The most recent tax levied by the government targets marriage. For most Egyptians, it was assumed this was a joke, until announced in person by Sisi. Sisi’s view of Gulf money - “they have money like rice” - became well known early on.
Lastly, Sisi despises planning. He famously stated that if the government had undertaken feasibility studies, 75-80 percent of government projects would not have been approved. The irony is obviously lost on him.
A total disconnect
Those were the clear steps to disaster that did not require hindsight. So, how could the government continue to operate in this way and yet maintain its international standing? The answer is sad but obvious: the government bought off the international community through a series of manoeuvres.
Arms purchases, for example, were aimed at buying “the goodwill of the seller nations and at the same time discouraging US pressure on issues such as his horrific human rights and anti-democracy record”, according to Yezid Sayigh, a senior fellow at the Malcolm H Kerr Carnegie Middle East Centre.
High-interest rates on debt leveraged the short-term needs of investment firms. And donors, such as the Gulf countries, saw the success of the military regime as essential to their own projects in the region.
And so here we are. Hundreds of billions of dollars wasted. The private sector demolished. The state treasury debt-stricken. And the cost of living soaring. There is a near-total disconnect between popular sentiment and official policy.
Almost 70 percent of Egyptians believe the government is doing "too little to meet people's need for an acceptable standard of living”, and, despite the extremely repressive practices of the regime, half the population could not get themselves to agree with the notion that mass street protests against the government are a bad thing.
Beyond the numbers, however, the mood of Egyptians on the street has palpably changed.
Despair abounds. Fear is palpable. The sense that the country is collapsing before the eyes of Egyptians is pervasive. And there is no hint at all that Sisi or the government are reassessing this path to destruction.
Today’s anger is of a different feel than at any point in Egypt’s recent past. This does not necessarily mean there will be mass mobilisation, but popular anger will reach a point that will spill into the streets and which will be met with brutal, deadly repression. But without any other recourse, the situation will become unpredictable.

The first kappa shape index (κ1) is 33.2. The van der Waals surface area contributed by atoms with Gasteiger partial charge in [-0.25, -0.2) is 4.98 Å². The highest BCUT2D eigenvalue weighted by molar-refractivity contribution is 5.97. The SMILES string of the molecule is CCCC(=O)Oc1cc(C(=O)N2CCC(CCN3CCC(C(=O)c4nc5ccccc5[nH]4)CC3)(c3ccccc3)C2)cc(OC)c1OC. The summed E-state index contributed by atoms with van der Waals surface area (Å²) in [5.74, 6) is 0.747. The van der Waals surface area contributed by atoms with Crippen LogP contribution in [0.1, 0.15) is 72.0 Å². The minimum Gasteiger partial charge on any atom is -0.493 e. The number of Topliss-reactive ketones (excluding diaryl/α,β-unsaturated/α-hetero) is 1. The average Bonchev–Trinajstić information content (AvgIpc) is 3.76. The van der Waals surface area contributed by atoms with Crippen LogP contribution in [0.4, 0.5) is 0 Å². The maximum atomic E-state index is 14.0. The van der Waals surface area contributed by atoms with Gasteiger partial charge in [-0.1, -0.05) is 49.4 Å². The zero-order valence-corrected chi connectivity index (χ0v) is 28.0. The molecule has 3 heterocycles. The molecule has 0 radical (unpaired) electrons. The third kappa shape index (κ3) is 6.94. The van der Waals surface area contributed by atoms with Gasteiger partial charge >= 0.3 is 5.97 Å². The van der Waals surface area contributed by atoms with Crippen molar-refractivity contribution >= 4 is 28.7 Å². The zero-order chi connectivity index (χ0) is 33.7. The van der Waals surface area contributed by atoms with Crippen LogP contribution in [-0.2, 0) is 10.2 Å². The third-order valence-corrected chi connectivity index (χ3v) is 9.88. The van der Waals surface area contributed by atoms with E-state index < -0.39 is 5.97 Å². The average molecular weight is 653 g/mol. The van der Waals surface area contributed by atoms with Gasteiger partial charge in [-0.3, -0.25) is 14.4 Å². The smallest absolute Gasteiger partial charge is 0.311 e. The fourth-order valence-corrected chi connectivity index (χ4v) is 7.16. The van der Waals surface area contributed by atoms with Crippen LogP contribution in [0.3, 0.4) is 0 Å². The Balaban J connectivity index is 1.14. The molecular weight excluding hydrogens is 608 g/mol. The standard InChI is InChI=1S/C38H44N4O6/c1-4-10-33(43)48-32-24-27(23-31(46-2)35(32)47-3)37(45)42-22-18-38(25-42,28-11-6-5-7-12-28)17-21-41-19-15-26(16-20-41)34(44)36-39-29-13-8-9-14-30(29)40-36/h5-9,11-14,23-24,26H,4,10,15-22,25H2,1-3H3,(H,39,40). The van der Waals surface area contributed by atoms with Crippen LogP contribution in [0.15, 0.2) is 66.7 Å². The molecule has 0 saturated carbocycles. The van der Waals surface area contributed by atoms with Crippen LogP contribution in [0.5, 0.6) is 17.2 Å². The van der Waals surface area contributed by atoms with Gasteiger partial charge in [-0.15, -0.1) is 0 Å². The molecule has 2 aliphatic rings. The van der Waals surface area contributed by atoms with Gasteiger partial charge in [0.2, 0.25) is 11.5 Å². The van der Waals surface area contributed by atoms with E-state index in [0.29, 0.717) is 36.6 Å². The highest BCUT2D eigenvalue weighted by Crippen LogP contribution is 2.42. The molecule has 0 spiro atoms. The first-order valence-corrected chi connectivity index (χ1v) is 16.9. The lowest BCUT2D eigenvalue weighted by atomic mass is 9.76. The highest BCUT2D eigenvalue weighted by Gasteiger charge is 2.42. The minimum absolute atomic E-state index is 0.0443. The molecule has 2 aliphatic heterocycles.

The sense that the country is collapsing before the eyes of Egyptians is pervasive. And there is no hint at all that Sisi is reassessing this path to destruction
Egypt’s international backers will likely continue to try to offer lifelines bound by a sunken-cost fallacy and the delusional thinking that they can push the regime towards “reform”. But I now believe that Egypt is facing disaster.
The government may be able to delay the collapse, but not prevent it, and it should be painfully obvious to all that it is the government itself and the vision of its leader that has led Egypt to this point of disaster.
The only path forward for Egypt is one that does not involve Sisi or the military as the executive authority and, without that change, Egypt is heading towards an unknown and dark future.
It has been said that Egypt is too big to fail, but it may well be that it is too big to save. In the absence of early presidential elections, coupled with a major and fundamental reset in the repressive and brutal approach of the regime, we will continue to hurtle towards disaster.
The views expressed in this article belong to the author and do not necessarily reflect the editorial policy of Middle East Eye.
This article is available in French on Middle East Eye French edition.